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Wafting Orbs of Light, or There's No Place Like Home

Last night I had one of my semi-annual tornado dreams. In this one, as usual, people were running from the approaching storm. I locked myself safely in a house I didn't recognize and I tried to hide in an interior room but realized I had left one window open about four inches. A gray swirl of smoke ominously entered through the window and strengthened in the middle of the room, picked up my little Chinese Crested boy, and began to suck him out into the funnel. I tried furiously to fight the storm and grab Frankie, screaming, as in mid-air, he was slammed again and again against the wall. Then the dissipating mist retreated as silently as it had entered, moving to the next house. I awoke this morning with serious lower back/hip pain, barely able to walk. I feel somehow like Jacob, afflicted.

(What's my argument with Judaism? I never wanted to be Rachel or Leah or Rebeccah. I wanted to be Elijah or Joseph or even the dreaming Pharoah.)

Back to waking reality, where these days I struggle to rise above engulfing loneliness. I know and appreciate the distinction between aloneness and loneliness. The former is spiritually impossible and the latter temporary and conditional. I know I am not really ever alone. None of us is.

When I close my eyes , the spirits present Divine community. I see no darkness and am greeted instead by varying degrees of light, wafting orbs in soft, muted hues. They surround me like an embrace, one after the other, gently, lovingly. There exists no earthly partnership so sweet. During emotionally distressing times, their visitations are soul-mending.

We know our animals experience these same spiritual gatherings. More than a few cat owners have told me they find their cats staring into space the same time every night, seemingly communicating with an etheric presence. Many of us have enjoyed meditating with our dogs and returning to waking consciousness much more quickly than they do, as they like lingering in the spiritual forest.

For the past eighteen years I've focused on a professional track that allowed me to grow as an educator, creating innovative curriculum in the college classroom while advancing my sideline work as an animal communicator. Six years ago I began traditional graduate study in theology to enhance my "real world" credentials and learn more about organized religion. I have been the only unaffiliated minister in a program populated by serious Catholics, Baptists, Episcopalians AME, and even MCC (a GLBT church) ministers. I have responded to regular questions about my denomination with "interfaith, metaphysical" but had no central meeting place other than the celebration that takes place when I close my eyes.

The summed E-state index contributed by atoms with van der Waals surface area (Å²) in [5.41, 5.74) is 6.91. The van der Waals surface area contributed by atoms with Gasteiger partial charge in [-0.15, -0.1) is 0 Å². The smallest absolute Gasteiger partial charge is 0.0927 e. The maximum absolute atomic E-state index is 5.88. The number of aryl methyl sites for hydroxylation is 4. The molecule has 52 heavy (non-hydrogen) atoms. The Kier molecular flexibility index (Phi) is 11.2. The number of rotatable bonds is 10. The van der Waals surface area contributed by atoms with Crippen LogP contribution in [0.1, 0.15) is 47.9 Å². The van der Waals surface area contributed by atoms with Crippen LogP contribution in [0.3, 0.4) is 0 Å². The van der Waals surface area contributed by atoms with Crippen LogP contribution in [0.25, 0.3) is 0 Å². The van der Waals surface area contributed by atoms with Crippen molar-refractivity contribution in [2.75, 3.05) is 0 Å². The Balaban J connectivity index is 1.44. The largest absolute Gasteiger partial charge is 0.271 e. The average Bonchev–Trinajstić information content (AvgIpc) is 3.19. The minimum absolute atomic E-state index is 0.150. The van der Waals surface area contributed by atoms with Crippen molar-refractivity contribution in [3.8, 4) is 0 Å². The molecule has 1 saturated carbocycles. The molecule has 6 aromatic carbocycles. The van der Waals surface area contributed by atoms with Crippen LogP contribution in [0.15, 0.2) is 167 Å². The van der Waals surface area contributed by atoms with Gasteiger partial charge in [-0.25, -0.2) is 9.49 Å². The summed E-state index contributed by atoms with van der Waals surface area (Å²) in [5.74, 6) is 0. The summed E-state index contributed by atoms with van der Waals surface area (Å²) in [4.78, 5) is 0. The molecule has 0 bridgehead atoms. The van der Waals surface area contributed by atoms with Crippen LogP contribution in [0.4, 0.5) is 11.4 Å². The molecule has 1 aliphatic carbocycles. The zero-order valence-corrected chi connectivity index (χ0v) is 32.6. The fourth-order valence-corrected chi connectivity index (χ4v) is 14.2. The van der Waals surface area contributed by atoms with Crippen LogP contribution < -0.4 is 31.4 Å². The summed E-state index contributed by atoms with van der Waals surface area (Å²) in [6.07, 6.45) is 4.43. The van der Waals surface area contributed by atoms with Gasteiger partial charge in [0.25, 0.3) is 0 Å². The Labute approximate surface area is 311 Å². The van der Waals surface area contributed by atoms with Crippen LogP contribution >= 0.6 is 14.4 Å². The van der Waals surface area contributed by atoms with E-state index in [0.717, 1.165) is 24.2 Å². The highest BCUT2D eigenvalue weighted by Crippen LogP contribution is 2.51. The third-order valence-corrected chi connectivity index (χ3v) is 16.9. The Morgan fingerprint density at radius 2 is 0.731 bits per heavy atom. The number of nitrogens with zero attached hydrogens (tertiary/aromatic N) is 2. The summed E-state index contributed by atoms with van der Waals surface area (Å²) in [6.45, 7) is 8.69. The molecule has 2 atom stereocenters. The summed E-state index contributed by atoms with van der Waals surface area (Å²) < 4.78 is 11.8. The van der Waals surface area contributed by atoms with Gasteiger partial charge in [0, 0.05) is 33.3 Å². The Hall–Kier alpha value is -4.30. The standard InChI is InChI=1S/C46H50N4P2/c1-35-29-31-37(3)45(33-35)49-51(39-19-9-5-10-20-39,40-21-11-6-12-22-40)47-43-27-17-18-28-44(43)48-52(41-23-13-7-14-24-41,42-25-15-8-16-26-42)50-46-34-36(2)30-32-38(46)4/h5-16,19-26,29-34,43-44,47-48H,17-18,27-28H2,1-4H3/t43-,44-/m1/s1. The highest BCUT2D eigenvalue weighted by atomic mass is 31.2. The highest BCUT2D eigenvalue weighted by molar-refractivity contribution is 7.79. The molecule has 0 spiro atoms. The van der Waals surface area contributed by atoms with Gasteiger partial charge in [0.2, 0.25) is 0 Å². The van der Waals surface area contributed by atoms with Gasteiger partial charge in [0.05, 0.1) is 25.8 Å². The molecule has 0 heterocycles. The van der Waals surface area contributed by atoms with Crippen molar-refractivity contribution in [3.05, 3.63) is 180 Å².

Recognizing the onset of loneliness, I determined it was time to open my eyes and find a physical center, so I located a metaphysical chapel whose web page invited practitioners and ministers to attend and serve. I answered the call and spoke with the pastor.

"Can you do a meditation?," she asked.

"I could," I said.

"Can you talk for more than 5 minutes?," she asked. "Some people have trouble speaking for longer periods."

"No problem there. My students wish I would stop at 5 minutes."

"Do you give messages?," she asked.

"I can; I've done it before," I answered.

But I was nervous. For over a decade I laid these gifts aside and instead worked on maintaining employment with a pension and attending to a marriage with diminishing potential.

So I went to the church on Sunday, where I comfortably led a healing meditation and spoke for twenty minutes on spiritual communion with animals. We sang hymns and recited some beautiful prayers, one of my favorites attributed (questionably) to St. Francis:

Lord, make me an instrument of your peace
Where there is hatred, let me sow love,
Where there is injury, pardon
Where there is doubt, faith
Where there is despair, hope
Where there is darkness, light
Where there is sadness, joy...


It is no coincidence that St. Francis of Assisi is hailed as the first known animal communicator in western religion.

Then I gave messages. Well, I didn't give them. I delivered them. I closed my eyes and there they were, ready for articulaton.

In my meditation today, I approached an opening door and answered the call to enter. I knew I would not and could not be alone either en route or on the other side. The room was a womb of palpable love, a homecoming of Dorothy Gale proportions.

It took me 55 years to get here. Can't wait to see the miracles of the next 30.

Comments

Patrice said…
Those regular dreams are facsinating, aren't they? Most of my life I've had "someone's breaking into the house" dreams. The dreams vary the house (sometimes one of my real-life houses, sometimes a dream house), my age in the dream (hmmm... I'm never older in the dream than I am in waking life), how many house-breakers, the intent of the house-breakers, how far they actually get into the house, where I am in the house, and the degree of danger I'm in.

They used to scare me and keep me scared when I woke up. Now they're sometimes still scary while I'm dreaming, but usually I'm no longer scared after I wake up.
Lisa Shaw said…
I understand completely! My BIG recuring nightmare is the tidal wave dream, which I've had since I was five years old. It takes various forms, but always, I'm running from this tidal huge tidal wave that is so close to me.... or I am beachside, when all of a sudden the waves become huge walls of water. I was petrified when I first visited California because some of the coast looked exactly like what I'd seen in dreams: running from the water into a rocky mountain with no escape. It's a good thing you have dogs....and it's a good thing I have WATER dogs. LOL

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